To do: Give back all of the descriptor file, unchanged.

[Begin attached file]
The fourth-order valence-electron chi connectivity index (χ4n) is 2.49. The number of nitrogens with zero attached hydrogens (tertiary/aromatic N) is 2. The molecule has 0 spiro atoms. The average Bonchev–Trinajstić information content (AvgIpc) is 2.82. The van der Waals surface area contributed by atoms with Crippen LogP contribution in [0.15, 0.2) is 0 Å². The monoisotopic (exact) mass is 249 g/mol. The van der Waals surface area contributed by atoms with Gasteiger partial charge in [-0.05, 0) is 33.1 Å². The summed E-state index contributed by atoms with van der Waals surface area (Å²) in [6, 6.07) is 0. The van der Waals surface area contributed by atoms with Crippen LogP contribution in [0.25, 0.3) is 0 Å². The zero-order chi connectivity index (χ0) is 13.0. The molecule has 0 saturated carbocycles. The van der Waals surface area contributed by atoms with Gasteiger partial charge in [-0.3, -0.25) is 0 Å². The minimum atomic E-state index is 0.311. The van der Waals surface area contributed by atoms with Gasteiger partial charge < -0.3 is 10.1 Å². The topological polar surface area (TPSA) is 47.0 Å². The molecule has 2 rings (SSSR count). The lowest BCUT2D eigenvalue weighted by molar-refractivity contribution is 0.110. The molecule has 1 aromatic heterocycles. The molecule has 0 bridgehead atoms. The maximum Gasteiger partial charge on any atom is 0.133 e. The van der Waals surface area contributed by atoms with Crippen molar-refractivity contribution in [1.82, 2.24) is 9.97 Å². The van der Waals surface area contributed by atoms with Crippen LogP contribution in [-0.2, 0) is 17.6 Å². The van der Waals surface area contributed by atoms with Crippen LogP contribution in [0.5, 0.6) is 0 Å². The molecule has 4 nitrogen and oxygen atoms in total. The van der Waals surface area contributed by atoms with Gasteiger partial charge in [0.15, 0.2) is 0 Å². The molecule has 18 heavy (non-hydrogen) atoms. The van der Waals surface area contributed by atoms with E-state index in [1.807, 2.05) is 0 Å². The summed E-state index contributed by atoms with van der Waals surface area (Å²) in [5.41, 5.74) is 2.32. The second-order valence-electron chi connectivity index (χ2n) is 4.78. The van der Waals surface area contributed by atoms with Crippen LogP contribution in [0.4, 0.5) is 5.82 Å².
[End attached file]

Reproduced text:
The fourth-order valence-electron chi connectivity index (χ4n) is 2.49. The number of nitrogens with zero attached hydrogens (tertiary/aromatic N) is 2. The molecule has 0 spiro atoms. The average Bonchev–Trinajstić information content (AvgIpc) is 2.82. The van der Waals surface area contributed by atoms with Crippen LogP contribution in [0.15, 0.2) is 0 Å². The monoisotopic (exact) mass is 249 g/mol. The van der Waals surface area contributed by atoms with Gasteiger partial charge in [-0.05, 0) is 33.1 Å². The summed E-state index contributed by atoms with van der Waals surface area (Å²) in [6, 6.07) is 0. The van der Waals surface area contributed by atoms with Crippen LogP contribution in [0.25, 0.3) is 0 Å². The zero-order chi connectivity index (χ0) is 13.0. The molecule has 0 saturated carbocycles. The van der Waals surface area contributed by atoms with Gasteiger partial charge in [-0.3, -0.25) is 0 Å². The minimum atomic E-state index is 0.311. The van der Waals surface area contributed by atoms with Gasteiger partial charge < -0.3 is 10.1 Å². The topological polar surface area (TPSA) is 47.0 Å². The molecule has 2 rings (SSSR count). The lowest BCUT2D eigenvalue weighted by molar-refractivity contribution is 0.110. The molecule has 1 aromatic heterocycles. The molecule has 0 bridgehead atoms. The maximum Gasteiger partial charge on any atom is 0.133 e. The van der Waals surface area contributed by atoms with Crippen molar-refractivity contribution in [1.82, 2.24) is 9.97 Å². The van der Waals surface area contributed by atoms with Crippen LogP contribution in [-0.2, 0) is 17.6 Å². The van der Waals surface area contributed by atoms with Crippen LogP contribution in [0.5, 0.6) is 0 Å². The molecule has 4 nitrogen and oxygen atoms in total. The van der Waals surface area contributed by atoms with Gasteiger partial charge in [0.15, 0.2) is 0 Å². The molecule has 18 heavy (non-hydrogen) atoms. The van der Waals surface area contributed by atoms with E-state index in [1.807, 2.05) is 0 Å². The summed E-state index contributed by atoms with van der Waals surface area (Å²) in [5.41, 5.74) is 2.32. The second-order valence-electron chi connectivity index (χ2n) is 4.78. The van der Waals surface area contributed by atoms with Crippen LogP contribution in [0.4, 0.5) is 5.82 Å².